LEWISTON — Gary and Diane Savard don’t normally vote on the school budget, but they went to Longley School on Tuesday to put their “two cents in” on this year’s proposed $111.47 million budget.

The budget is a $9.48 million, a 9.29%, increase from the current budget.

Diane Savard said they came out for one reason: property taxes are too high in Lewiston. “They’re way too high as it is,” she said. “And I said, ‘Oh no, not again.'”

Savard said they usually don’t bother voting because they expect the budget to pass, and in previous years the tax increase hasn’t been as dramatic.

Others speaking to the Sun Journal on Tuesday said they came out to support the schools and its students, especially during a particularly fraught budget year for school districts across the state.

The combined city and school budgets of $176.22 million would increase the property tax mill rate by $3, to $33 per $1,000 of assessed valuation. The majority of the $3 increase comes from the school budget, which accounts for $2.39, while municipal budget increases account for 42 cents and the remaining 19 cents comes from the county assessment.


The $33 rate would add $600 to the annual tax bill for a home valued at $200,000.

Peg Hoffman and Jim Cogan came out Tuesday to support the budget.

Hoffman said schools, and teachers in particular, are often faced with cuts, with teachers having to purchase their own supplies.

“We need to invest,” she said. “It’s an investment. People invested when I was a kid. Even though we’re retirement age, we have a responsibility to sustain that.”

Nearing the lunch hour Tuesday, voter turnout at the polls was fairly slow, with light waves of voters cycling through.

City Clerk Kathy Montejo said turnout had been steady, and the 70 absentee ballots requested prior to Tuesday was higher than the normal average of about 20, she said.


The school budget was last voted down in 2016, when the budget failed by just six votes. Turnout was much higher, as the second vote in June of that year coincided with the statewide primary election.

During budget talks, school officials said a combination of factors — from increased staffing expenses to the cost of sending students to special-purpose private schools — has contributed to the large increase. School officials have said that if further budget cuts were required, it would mean jobs.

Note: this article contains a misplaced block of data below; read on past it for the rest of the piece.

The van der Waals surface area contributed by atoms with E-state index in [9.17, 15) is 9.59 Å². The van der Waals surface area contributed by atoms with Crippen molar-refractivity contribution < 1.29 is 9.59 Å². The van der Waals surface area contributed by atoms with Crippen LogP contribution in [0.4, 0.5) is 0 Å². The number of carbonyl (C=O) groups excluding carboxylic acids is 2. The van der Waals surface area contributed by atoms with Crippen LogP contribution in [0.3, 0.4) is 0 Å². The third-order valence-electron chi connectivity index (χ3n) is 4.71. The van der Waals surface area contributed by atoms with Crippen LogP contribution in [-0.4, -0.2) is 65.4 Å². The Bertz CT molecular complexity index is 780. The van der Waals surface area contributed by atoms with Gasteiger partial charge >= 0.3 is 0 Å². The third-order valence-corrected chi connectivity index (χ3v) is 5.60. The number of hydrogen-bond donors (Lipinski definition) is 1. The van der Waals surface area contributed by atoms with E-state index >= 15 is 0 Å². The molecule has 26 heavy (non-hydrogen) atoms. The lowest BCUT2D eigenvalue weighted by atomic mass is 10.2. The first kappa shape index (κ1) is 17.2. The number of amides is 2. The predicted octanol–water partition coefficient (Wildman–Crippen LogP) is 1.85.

According to previous Sun Journal reporting, the school department pays nearly $15 million to send roughly 133 students to schools outside the district. That number stems from a state law that requires districts to pay to send students to special-purpose private schools when they need special education services not available in their home school districts.

The costs have gotten so high that Superintendent Jake Langlais is hoping to expand the school department’s special education programs enough to bring most of them back to city schools, which would reduce costs.

Nel Anctil, who had just voted Tuesday at Longley, said the budget was “way too high an increase.”

“We can’t afford it anymore. I’m a retired senior and I can’t afford the increase,” he said. “I feel bad, the budget is for a good cause — the schools — but we’ve got to stop bringing people in. We can’t support that growth.”


According to Langlais, student enrollment increased by 150 students this year.

On the referendum ballot, one question asks, “Do you favor approving the Lewiston School Department’s budget for the upcoming school year that was adopted by the Lewiston City Council?

A second question asks whether voters deem the budget to be “too high,” “acceptable,” or “too low.”

Holly Sysko, having just voted as well, said the school budget is “never enough in my opinion.”

“The more we can do for our schools the better,” she said, adding she believes that the next school year “will be a challenge” due to staff positions that the district can no longer support.

Though the school department will not receive any more Elementary and Secondary School Emergency Relief Funds next school year, school officials have been preparing for it by not filling positions supported by the funds as staff leave.

“I’m voting because I want to support the budget and let them know we’re behind the schools,” Sysko said.

Polls close Tuesday at 8 p.m., and Montejo said she expects to have results by 9 p.m.

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